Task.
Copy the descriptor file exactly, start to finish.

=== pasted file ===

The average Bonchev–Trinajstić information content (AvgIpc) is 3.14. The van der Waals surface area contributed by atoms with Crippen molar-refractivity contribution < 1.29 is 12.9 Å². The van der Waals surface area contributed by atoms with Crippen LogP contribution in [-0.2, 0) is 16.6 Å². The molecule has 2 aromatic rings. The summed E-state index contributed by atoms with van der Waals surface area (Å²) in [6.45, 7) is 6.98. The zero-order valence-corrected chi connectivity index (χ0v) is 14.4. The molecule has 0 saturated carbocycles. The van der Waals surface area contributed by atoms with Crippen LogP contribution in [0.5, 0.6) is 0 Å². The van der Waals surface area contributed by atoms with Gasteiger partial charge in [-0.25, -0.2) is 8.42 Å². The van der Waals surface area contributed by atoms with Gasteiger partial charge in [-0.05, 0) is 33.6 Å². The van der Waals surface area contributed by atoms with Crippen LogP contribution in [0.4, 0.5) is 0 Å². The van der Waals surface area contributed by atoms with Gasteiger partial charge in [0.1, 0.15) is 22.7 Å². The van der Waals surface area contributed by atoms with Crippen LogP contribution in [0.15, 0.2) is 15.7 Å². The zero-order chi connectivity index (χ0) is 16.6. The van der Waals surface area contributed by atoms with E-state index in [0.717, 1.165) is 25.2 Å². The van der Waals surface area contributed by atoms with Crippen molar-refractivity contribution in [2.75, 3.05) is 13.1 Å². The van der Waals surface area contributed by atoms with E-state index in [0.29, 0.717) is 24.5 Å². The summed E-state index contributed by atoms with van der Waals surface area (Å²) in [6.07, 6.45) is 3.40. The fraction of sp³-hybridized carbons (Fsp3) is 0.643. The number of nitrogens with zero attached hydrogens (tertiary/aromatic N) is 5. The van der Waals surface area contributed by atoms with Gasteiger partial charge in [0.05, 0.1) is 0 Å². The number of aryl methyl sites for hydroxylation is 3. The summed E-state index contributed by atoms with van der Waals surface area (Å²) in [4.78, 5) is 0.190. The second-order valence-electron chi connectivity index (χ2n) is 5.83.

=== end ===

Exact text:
The average Bonchev–Trinajstić information content (AvgIpc) is 3.14. The van der Waals surface area contributed by atoms with Crippen molar-refractivity contribution < 1.29 is 12.9 Å². The van der Waals surface area contributed by atoms with Crippen LogP contribution in [-0.2, 0) is 16.6 Å². The molecule has 2 aromatic rings. The summed E-state index contributed by atoms with van der Waals surface area (Å²) in [6.45, 7) is 6.98. The zero-order valence-corrected chi connectivity index (χ0v) is 14.4. The molecule has 0 saturated carbocycles. The van der Waals surface area contributed by atoms with Crippen LogP contribution in [0.5, 0.6) is 0 Å². The van der Waals surface area contributed by atoms with Gasteiger partial charge in [-0.25, -0.2) is 8.42 Å². The van der Waals surface area contributed by atoms with Gasteiger partial charge in [-0.05, 0) is 33.6 Å². The van der Waals surface area contributed by atoms with Crippen LogP contribution in [0.4, 0.5) is 0 Å². The van der Waals surface area contributed by atoms with Gasteiger partial charge in [0.1, 0.15) is 22.7 Å². The van der Waals surface area contributed by atoms with Crippen LogP contribution in [0.15, 0.2) is 15.7 Å². The zero-order chi connectivity index (χ0) is 16.6. The van der Waals surface area contributed by atoms with E-state index in [0.717, 1.165) is 25.2 Å². The van der Waals surface area contributed by atoms with Crippen molar-refractivity contribution in [2.75, 3.05) is 13.1 Å². The van der Waals surface area contributed by atoms with E-state index in [0.29, 0.717) is 24.5 Å². The summed E-state index contributed by atoms with van der Waals surface area (Å²) in [6.07, 6.45) is 3.40. The fraction of sp³-hybridized carbons (Fsp3) is 0.643. The number of nitrogens with zero attached hydrogens (tertiary/aromatic N) is 5. The van der Waals surface area contributed by atoms with Gasteiger partial charge in [0.05, 0.1) is 0 Å². The number of aryl methyl sites for hydroxylation is 3. The summed E-state index contributed by atoms with van der Waals surface area (Å²) in [4.78, 5) is 0.190. The second-order valence-electron chi connectivity index (χ2n) is 5.83.